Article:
This Friday, U.S. Central Command at MacDill Air Force Base in Tampa will hold a small 9/11 Remembrance Ceremony. U.S. Marine Corps General James Mattis, Commander U.S. Central Command, will give brief remarks to honor those lost on that day, first responders, emergency workers and service members who have served since 9-11 and continue to fight in the war against terrorism.

Recently, I talked with a member of CENTCOM about the changes he’s seen since the terrorism attacks 10 years ago.

The day of the Sept. 11 attacks,  Army Col. Jack Dees was with a small CENTCOM delegation in Cairo.

Dees is now a civilian and Deputy Chief with the Security Cooperation Division at CENTCOM. He talked with me about the big changes he’s witnessed at the joint command which is responsible for the wars in Afghanistan and Iraq. He starts with what the headquarters in Tampa was like when he got back from Egypt a few days after the attacks.

JACK DEES: Chaos, it was just chaos. I mean (when) I’d left it was the quietest place on the planet. Getting through the gate was a nightmare. It was just a real mess and people were working 24 hours shifts and everybody was trying to scramble to figure out what was going to happen because nobody really knew where this was going, how it was going to unfold. We just knew we were at war. (It was) a scene of enormous energy, but a nervous anticipation about what was going to happen over the next few months.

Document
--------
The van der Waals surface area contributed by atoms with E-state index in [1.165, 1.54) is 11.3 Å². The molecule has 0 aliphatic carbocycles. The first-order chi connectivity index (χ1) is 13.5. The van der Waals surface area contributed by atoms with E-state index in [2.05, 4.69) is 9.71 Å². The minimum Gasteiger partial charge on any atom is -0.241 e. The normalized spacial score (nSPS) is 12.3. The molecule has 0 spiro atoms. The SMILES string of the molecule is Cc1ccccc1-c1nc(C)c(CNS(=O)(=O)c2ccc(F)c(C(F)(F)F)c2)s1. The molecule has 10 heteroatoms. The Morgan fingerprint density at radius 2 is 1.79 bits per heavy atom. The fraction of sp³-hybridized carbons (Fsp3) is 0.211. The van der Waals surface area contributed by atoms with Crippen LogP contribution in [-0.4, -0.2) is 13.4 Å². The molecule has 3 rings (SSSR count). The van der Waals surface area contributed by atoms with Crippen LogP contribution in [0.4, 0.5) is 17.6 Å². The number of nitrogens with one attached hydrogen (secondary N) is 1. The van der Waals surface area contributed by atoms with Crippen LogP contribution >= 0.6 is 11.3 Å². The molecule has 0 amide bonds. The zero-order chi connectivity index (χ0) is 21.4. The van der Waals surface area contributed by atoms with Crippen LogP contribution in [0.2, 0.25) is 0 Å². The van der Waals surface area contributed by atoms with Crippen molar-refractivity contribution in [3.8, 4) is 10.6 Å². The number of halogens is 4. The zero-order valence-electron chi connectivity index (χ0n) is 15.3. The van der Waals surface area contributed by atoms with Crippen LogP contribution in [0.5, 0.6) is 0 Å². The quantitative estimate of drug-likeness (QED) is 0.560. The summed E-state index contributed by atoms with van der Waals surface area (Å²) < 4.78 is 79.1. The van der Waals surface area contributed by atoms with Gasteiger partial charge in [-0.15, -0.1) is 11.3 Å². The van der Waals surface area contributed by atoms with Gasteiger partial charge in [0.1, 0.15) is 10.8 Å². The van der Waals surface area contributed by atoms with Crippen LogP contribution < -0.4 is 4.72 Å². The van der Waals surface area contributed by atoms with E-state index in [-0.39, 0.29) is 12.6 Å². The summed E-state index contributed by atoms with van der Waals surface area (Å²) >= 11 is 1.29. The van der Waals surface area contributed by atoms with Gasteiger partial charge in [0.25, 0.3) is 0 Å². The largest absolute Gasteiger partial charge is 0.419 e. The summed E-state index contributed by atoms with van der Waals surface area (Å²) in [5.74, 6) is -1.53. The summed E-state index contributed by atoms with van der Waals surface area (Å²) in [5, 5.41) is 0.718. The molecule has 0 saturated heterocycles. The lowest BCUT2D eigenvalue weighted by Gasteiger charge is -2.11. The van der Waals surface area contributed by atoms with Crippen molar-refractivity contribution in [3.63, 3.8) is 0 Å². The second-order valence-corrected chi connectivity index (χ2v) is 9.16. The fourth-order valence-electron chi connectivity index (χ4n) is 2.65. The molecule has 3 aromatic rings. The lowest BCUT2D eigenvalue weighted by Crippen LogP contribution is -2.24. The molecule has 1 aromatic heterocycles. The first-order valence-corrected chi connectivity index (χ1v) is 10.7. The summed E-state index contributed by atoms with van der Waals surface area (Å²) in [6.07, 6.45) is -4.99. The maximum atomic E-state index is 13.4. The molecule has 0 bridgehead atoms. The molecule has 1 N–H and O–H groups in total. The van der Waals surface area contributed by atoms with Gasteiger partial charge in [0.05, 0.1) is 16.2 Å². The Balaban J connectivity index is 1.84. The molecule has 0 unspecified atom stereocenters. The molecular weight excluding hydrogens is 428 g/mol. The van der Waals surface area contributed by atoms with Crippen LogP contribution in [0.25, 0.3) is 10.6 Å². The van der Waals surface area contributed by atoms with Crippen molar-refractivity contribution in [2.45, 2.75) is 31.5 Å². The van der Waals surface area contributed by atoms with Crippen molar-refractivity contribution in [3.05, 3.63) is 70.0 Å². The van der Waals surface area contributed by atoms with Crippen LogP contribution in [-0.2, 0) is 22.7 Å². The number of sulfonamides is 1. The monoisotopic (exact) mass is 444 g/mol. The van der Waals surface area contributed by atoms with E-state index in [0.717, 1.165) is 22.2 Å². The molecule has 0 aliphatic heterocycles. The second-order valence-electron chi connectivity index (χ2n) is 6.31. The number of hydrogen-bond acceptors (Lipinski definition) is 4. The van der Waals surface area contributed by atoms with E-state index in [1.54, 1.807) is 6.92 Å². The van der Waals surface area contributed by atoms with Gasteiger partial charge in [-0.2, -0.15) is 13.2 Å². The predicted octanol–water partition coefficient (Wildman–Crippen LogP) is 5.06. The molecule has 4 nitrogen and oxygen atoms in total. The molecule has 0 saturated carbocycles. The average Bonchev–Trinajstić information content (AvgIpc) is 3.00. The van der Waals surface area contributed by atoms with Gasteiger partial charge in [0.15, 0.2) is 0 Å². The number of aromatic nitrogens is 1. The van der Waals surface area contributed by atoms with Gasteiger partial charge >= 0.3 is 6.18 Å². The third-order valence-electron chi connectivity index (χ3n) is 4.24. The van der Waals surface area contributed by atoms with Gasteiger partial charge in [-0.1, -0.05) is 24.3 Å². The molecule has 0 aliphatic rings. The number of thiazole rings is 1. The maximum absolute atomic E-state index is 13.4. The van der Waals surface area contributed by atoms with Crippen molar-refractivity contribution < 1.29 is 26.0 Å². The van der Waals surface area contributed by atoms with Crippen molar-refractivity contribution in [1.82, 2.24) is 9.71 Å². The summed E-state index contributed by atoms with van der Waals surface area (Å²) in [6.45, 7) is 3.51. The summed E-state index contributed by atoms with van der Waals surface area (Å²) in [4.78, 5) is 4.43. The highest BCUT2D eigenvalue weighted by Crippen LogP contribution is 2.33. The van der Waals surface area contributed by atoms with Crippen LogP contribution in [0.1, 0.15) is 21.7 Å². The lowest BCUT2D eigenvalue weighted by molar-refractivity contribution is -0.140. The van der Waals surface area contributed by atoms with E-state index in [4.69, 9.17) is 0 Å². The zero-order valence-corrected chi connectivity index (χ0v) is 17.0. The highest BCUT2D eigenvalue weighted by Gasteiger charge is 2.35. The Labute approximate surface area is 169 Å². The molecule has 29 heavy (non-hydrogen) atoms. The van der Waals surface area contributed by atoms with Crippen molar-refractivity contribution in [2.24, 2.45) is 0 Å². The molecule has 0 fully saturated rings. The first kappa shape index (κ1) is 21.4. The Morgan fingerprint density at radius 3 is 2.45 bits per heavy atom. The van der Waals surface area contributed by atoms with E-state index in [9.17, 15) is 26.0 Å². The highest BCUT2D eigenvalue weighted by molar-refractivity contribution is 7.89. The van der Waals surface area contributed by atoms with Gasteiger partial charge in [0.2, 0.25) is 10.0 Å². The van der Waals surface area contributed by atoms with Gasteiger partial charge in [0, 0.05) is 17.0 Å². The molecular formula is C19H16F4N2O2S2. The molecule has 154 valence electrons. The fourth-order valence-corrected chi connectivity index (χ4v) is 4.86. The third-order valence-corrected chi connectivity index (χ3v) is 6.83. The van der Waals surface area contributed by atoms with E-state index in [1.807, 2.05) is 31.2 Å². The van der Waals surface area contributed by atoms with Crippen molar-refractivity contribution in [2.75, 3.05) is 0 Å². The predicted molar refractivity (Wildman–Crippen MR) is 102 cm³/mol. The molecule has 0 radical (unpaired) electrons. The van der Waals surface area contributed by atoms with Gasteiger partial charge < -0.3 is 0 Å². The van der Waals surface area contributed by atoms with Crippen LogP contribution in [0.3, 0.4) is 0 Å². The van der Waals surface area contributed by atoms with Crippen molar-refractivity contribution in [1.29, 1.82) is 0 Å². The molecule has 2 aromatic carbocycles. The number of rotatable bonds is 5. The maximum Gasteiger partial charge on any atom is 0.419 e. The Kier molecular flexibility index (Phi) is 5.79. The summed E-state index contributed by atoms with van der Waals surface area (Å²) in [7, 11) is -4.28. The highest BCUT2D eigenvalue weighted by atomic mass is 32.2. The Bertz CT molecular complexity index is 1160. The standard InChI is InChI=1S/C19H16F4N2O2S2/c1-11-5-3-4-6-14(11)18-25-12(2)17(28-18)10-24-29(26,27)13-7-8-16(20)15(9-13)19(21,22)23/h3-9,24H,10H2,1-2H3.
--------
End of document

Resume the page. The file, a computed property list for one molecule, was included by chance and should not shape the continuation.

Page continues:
BOB: Describe what the essence was like when you see your country under attack and you’re a half-a-world away.

JD: I can distinctly remember from that drive from Dover – I kept thinking: Is America changed? I was really nervous to see what people were going to be like. I kind of had the view that people might be hunkered down and everybody be so afraid. But, I got back and I was – in a way I was kind of grateful to see – you know I mean – life had gone on. I mean things were changed but people were still doing what they normally did.